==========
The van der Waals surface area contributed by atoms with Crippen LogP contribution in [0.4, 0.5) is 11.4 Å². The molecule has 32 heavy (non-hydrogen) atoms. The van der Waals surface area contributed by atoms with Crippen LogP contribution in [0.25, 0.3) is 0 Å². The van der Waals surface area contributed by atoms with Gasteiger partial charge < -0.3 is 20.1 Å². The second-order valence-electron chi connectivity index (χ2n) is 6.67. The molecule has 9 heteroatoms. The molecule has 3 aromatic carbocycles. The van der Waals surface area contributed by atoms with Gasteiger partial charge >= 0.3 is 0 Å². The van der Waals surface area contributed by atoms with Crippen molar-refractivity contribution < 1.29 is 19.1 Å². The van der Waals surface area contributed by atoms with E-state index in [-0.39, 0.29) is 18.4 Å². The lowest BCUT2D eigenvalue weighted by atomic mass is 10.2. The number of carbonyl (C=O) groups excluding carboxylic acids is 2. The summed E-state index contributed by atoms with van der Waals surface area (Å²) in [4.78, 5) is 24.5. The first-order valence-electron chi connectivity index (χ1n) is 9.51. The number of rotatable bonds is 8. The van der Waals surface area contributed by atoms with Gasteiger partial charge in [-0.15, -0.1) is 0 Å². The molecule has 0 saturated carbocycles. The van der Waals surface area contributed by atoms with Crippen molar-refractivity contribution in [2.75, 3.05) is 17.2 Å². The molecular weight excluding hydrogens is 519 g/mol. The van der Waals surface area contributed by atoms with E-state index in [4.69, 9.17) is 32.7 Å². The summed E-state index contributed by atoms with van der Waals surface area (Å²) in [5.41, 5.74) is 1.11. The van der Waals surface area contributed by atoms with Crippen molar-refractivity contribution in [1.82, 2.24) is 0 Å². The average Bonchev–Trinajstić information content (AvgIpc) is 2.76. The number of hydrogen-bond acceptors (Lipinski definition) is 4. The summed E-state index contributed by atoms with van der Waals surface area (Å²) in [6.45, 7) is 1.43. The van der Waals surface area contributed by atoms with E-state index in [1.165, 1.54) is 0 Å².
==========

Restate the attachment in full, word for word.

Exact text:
The van der Waals surface area contributed by atoms with Crippen LogP contribution in [0.4, 0.5) is 11.4 Å². The molecule has 32 heavy (non-hydrogen) atoms. The van der Waals surface area contributed by atoms with Crippen LogP contribution in [0.25, 0.3) is 0 Å². The van der Waals surface area contributed by atoms with Gasteiger partial charge < -0.3 is 20.1 Å². The second-order valence-electron chi connectivity index (χ2n) is 6.67. The molecule has 9 heteroatoms. The molecule has 3 aromatic carbocycles. The van der Waals surface area contributed by atoms with Gasteiger partial charge >= 0.3 is 0 Å². The van der Waals surface area contributed by atoms with Crippen molar-refractivity contribution < 1.29 is 19.1 Å². The van der Waals surface area contributed by atoms with E-state index in [-0.39, 0.29) is 18.4 Å². The lowest BCUT2D eigenvalue weighted by atomic mass is 10.2. The number of carbonyl (C=O) groups excluding carboxylic acids is 2. The summed E-state index contributed by atoms with van der Waals surface area (Å²) in [4.78, 5) is 24.5. The first-order valence-electron chi connectivity index (χ1n) is 9.51. The number of rotatable bonds is 8. The van der Waals surface area contributed by atoms with Gasteiger partial charge in [-0.15, -0.1) is 0 Å². The molecule has 0 saturated carbocycles. The van der Waals surface area contributed by atoms with Crippen molar-refractivity contribution in [2.75, 3.05) is 17.2 Å². The molecular weight excluding hydrogens is 519 g/mol. The van der Waals surface area contributed by atoms with E-state index in [4.69, 9.17) is 32.7 Å². The summed E-state index contributed by atoms with van der Waals surface area (Å²) in [5.41, 5.74) is 1.11. The van der Waals surface area contributed by atoms with Crippen molar-refractivity contribution in [1.82, 2.24) is 0 Å². The average Bonchev–Trinajstić information content (AvgIpc) is 2.76. The number of hydrogen-bond acceptors (Lipinski definition) is 4. The summed E-state index contributed by atoms with van der Waals surface area (Å²) in [6.45, 7) is 1.43. The van der Waals surface area contributed by atoms with E-state index in [1.165, 1.54) is 0 Å².